Roots directly affect planted seedling adaptation to new growing conditions at reforestation sites. To test the influence of root characteristics on the short-term response of seedlings to limiting resources (water, nutrient, or oxygen), we conducted two experiments. We compared (1) the growth and physiology of three types of four-year-old black spruce (Picea mariana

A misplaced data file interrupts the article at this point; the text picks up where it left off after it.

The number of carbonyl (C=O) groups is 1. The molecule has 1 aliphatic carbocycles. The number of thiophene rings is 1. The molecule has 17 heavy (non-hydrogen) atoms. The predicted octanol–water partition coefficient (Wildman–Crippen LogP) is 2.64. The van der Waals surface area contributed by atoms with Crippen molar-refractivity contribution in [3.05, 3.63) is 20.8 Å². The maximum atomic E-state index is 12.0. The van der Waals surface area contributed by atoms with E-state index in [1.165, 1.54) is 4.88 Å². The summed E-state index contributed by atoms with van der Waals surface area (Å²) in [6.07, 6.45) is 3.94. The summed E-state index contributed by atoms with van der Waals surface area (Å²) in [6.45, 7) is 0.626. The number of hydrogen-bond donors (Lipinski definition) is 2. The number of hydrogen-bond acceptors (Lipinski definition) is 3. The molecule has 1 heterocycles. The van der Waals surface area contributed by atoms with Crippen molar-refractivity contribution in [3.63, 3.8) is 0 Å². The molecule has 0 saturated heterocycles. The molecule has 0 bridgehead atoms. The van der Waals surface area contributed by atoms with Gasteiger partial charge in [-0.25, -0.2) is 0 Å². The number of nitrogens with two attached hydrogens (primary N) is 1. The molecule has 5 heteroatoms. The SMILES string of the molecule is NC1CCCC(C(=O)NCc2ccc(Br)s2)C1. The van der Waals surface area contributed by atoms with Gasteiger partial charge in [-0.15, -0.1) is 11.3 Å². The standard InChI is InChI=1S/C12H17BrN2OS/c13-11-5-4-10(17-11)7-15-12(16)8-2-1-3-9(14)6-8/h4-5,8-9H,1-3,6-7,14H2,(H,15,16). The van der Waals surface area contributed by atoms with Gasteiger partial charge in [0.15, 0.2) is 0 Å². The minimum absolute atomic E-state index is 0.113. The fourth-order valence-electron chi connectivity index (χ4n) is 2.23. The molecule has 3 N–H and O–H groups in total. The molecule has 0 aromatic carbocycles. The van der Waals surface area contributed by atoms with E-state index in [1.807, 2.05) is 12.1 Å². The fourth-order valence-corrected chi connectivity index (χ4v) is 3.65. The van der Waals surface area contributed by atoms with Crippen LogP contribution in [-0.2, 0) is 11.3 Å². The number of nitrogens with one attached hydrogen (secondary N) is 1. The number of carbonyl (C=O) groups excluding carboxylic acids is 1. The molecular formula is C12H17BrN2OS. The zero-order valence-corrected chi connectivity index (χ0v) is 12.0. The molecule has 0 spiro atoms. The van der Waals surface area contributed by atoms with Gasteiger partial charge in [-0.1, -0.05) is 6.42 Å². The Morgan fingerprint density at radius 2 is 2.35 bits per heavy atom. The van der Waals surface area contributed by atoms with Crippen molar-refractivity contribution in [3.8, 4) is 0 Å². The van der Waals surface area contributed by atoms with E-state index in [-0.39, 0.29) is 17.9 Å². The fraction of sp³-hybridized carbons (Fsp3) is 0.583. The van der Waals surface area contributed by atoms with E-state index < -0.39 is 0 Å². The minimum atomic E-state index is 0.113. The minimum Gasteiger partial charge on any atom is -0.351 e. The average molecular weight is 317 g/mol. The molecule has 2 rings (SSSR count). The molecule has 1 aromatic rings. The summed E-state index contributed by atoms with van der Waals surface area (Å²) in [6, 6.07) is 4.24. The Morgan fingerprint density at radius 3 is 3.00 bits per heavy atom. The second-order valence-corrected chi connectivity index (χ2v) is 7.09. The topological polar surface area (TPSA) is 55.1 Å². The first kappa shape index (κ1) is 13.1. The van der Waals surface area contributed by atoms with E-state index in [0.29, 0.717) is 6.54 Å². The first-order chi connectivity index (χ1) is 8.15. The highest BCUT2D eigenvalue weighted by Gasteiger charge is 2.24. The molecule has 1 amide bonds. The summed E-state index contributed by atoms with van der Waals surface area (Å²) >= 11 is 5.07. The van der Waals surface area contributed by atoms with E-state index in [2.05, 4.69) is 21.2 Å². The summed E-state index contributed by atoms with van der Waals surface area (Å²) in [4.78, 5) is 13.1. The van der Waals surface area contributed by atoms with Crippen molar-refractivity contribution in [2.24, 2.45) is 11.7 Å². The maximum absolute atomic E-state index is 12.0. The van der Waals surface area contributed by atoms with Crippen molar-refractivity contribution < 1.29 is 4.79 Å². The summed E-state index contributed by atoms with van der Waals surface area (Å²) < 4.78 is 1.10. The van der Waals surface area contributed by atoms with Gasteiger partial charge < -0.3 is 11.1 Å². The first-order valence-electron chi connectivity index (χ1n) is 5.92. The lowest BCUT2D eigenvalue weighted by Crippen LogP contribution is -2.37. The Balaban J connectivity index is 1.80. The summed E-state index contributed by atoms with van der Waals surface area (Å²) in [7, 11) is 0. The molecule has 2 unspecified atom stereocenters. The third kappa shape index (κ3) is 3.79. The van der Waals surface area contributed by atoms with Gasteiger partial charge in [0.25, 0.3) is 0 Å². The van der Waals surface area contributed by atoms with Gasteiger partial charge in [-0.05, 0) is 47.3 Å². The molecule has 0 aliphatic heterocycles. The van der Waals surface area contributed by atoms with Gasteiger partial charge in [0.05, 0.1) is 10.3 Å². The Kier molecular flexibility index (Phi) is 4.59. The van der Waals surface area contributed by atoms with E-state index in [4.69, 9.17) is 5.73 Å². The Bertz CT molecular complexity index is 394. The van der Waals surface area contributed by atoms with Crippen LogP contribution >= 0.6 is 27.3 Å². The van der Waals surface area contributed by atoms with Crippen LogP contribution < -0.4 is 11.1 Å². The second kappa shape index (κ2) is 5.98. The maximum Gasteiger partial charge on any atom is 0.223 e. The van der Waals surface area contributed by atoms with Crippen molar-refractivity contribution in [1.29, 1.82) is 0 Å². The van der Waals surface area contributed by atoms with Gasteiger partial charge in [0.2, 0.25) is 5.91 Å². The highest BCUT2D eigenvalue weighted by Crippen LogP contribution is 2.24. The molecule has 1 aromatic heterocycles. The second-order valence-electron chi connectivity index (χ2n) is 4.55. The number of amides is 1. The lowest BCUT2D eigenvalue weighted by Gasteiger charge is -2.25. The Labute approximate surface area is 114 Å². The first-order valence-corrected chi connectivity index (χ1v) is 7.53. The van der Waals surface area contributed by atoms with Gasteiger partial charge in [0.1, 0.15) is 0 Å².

(Mill.) BSP) seedlings (Containerized, highly developed initial roots restricted to a plug; bareroot, less developed but unrestricted initial roots; deeply-planted containerized, restricted initial and adventitious roots) to different combinations of irrigation and fertilization. We also investigated (2) the cellular plasticity of adventitious and initial roots to three irrigation regimes including flooding. Bareroot seedlings had better relative growth rates in height than containerized seedlings, probably due to their larger initial size. On the other hand, containerized seedlings took better advantage of fertilization, as shown by a higher relative growth rate in diameter compared to bareroot seedlings and were less affected by water limitation, possibly due to the root plug acting as an additional water reserve capacity. For containerized seedlings, the presence of adventitious roots was beneficial to height growth and physiological performances compared to seedlings with initial roots only. Adventitious roots showed great cell plasticity, particularly under flooding conditions.
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